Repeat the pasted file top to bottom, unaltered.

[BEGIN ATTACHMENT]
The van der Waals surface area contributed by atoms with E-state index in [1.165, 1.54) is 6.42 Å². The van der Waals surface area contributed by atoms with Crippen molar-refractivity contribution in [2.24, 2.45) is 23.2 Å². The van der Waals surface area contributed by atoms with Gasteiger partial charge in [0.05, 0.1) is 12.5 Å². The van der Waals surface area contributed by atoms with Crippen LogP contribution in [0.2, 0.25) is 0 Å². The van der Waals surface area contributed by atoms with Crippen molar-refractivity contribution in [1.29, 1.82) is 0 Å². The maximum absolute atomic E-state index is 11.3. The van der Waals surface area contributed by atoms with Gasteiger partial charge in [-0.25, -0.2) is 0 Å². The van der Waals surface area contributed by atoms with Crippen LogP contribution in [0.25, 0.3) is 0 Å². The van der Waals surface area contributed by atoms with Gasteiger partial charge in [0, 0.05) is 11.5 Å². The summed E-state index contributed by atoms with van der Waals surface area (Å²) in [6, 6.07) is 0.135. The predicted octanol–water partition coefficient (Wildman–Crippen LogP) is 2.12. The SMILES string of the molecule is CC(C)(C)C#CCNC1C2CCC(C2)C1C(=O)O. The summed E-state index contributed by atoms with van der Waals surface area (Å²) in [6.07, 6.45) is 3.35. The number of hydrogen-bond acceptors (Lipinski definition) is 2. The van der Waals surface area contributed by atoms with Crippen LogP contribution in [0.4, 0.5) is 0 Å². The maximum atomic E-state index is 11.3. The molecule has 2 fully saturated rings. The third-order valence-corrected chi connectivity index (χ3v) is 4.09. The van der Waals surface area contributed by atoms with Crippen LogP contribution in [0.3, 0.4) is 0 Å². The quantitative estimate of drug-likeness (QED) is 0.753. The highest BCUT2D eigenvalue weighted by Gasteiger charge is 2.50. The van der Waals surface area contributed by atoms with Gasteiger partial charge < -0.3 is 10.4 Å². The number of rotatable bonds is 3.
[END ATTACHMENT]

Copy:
The van der Waals surface area contributed by atoms with E-state index in [1.165, 1.54) is 6.42 Å². The van der Waals surface area contributed by atoms with Crippen molar-refractivity contribution in [2.24, 2.45) is 23.2 Å². The van der Waals surface area contributed by atoms with Gasteiger partial charge in [0.05, 0.1) is 12.5 Å². The van der Waals surface area contributed by atoms with Crippen LogP contribution in [0.2, 0.25) is 0 Å². The van der Waals surface area contributed by atoms with Crippen molar-refractivity contribution in [1.29, 1.82) is 0 Å². The maximum absolute atomic E-state index is 11.3. The van der Waals surface area contributed by atoms with Gasteiger partial charge in [-0.25, -0.2) is 0 Å². The van der Waals surface area contributed by atoms with Crippen LogP contribution in [0.25, 0.3) is 0 Å². The van der Waals surface area contributed by atoms with Gasteiger partial charge in [0, 0.05) is 11.5 Å². The summed E-state index contributed by atoms with van der Waals surface area (Å²) in [6, 6.07) is 0.135. The predicted octanol–water partition coefficient (Wildman–Crippen LogP) is 2.12. The SMILES string of the molecule is CC(C)(C)C#CCNC1C2CCC(C2)C1C(=O)O. The summed E-state index contributed by atoms with van der Waals surface area (Å²) in [6.07, 6.45) is 3.35. The number of hydrogen-bond acceptors (Lipinski definition) is 2. The van der Waals surface area contributed by atoms with Crippen LogP contribution in [0.4, 0.5) is 0 Å². The maximum atomic E-state index is 11.3. The molecule has 2 fully saturated rings. The third-order valence-corrected chi connectivity index (χ3v) is 4.09. The van der Waals surface area contributed by atoms with Crippen LogP contribution in [0.3, 0.4) is 0 Å². The quantitative estimate of drug-likeness (QED) is 0.753. The highest BCUT2D eigenvalue weighted by Gasteiger charge is 2.50. The van der Waals surface area contributed by atoms with Gasteiger partial charge < -0.3 is 10.4 Å². The number of rotatable bonds is 3.